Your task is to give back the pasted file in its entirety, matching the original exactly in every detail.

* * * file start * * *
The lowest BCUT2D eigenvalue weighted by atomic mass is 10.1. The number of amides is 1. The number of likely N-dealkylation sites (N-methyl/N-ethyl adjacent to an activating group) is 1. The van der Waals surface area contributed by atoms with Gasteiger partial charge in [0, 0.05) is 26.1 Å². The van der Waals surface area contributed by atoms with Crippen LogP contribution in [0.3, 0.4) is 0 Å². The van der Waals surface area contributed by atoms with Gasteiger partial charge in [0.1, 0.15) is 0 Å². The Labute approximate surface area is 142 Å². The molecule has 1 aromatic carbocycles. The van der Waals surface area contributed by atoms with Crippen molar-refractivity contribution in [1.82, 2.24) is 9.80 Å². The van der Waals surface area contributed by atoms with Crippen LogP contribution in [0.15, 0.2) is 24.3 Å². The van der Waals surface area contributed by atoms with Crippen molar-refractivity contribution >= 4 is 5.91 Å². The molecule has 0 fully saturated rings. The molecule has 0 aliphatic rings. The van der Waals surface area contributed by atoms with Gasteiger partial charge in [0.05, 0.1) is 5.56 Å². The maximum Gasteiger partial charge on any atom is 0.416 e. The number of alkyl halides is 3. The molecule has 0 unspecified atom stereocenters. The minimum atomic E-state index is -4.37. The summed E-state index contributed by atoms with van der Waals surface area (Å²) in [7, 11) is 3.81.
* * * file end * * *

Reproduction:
The lowest BCUT2D eigenvalue weighted by atomic mass is 10.1. The number of amides is 1. The number of likely N-dealkylation sites (N-methyl/N-ethyl adjacent to an activating group) is 1. The van der Waals surface area contributed by atoms with Gasteiger partial charge in [0, 0.05) is 26.1 Å². The van der Waals surface area contributed by atoms with Crippen LogP contribution in [0.3, 0.4) is 0 Å². The van der Waals surface area contributed by atoms with Gasteiger partial charge in [0.1, 0.15) is 0 Å². The Labute approximate surface area is 142 Å². The molecule has 1 aromatic carbocycles. The van der Waals surface area contributed by atoms with Crippen molar-refractivity contribution in [1.82, 2.24) is 9.80 Å². The van der Waals surface area contributed by atoms with Crippen LogP contribution in [0.15, 0.2) is 24.3 Å². The van der Waals surface area contributed by atoms with Crippen molar-refractivity contribution >= 4 is 5.91 Å². The molecule has 0 fully saturated rings. The molecule has 0 aliphatic rings. The van der Waals surface area contributed by atoms with Gasteiger partial charge in [0.05, 0.1) is 5.56 Å². The maximum Gasteiger partial charge on any atom is 0.416 e. The number of alkyl halides is 3. The molecule has 0 unspecified atom stereocenters. The minimum atomic E-state index is -4.37. The summed E-state index contributed by atoms with van der Waals surface area (Å²) in [7, 11) is 3.81.